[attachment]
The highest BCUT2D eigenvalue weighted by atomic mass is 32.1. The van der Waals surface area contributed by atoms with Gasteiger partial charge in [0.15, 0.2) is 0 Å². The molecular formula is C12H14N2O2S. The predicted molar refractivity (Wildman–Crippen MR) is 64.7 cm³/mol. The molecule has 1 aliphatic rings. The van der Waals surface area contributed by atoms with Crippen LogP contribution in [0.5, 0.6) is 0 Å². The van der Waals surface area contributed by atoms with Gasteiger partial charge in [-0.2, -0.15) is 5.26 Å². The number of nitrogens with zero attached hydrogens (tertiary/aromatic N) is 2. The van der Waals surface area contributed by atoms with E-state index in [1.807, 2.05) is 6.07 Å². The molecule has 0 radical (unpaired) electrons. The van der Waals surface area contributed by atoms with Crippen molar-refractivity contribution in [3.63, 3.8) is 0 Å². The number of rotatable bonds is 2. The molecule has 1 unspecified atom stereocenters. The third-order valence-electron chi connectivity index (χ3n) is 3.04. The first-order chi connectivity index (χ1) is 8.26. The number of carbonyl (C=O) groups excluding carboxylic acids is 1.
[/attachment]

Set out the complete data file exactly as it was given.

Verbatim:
The highest BCUT2D eigenvalue weighted by atomic mass is 32.1. The van der Waals surface area contributed by atoms with Gasteiger partial charge in [0.15, 0.2) is 0 Å². The molecular formula is C12H14N2O2S. The predicted molar refractivity (Wildman–Crippen MR) is 64.7 cm³/mol. The molecule has 1 aliphatic rings. The van der Waals surface area contributed by atoms with Crippen LogP contribution in [0.5, 0.6) is 0 Å². The van der Waals surface area contributed by atoms with Gasteiger partial charge in [-0.2, -0.15) is 5.26 Å². The number of nitrogens with zero attached hydrogens (tertiary/aromatic N) is 2. The van der Waals surface area contributed by atoms with E-state index in [1.807, 2.05) is 6.07 Å². The molecule has 0 radical (unpaired) electrons. The van der Waals surface area contributed by atoms with Crippen molar-refractivity contribution in [3.63, 3.8) is 0 Å². The number of rotatable bonds is 2. The molecule has 1 unspecified atom stereocenters. The third-order valence-electron chi connectivity index (χ3n) is 3.04. The first-order chi connectivity index (χ1) is 8.26. The number of carbonyl (C=O) groups excluding carboxylic acids is 1.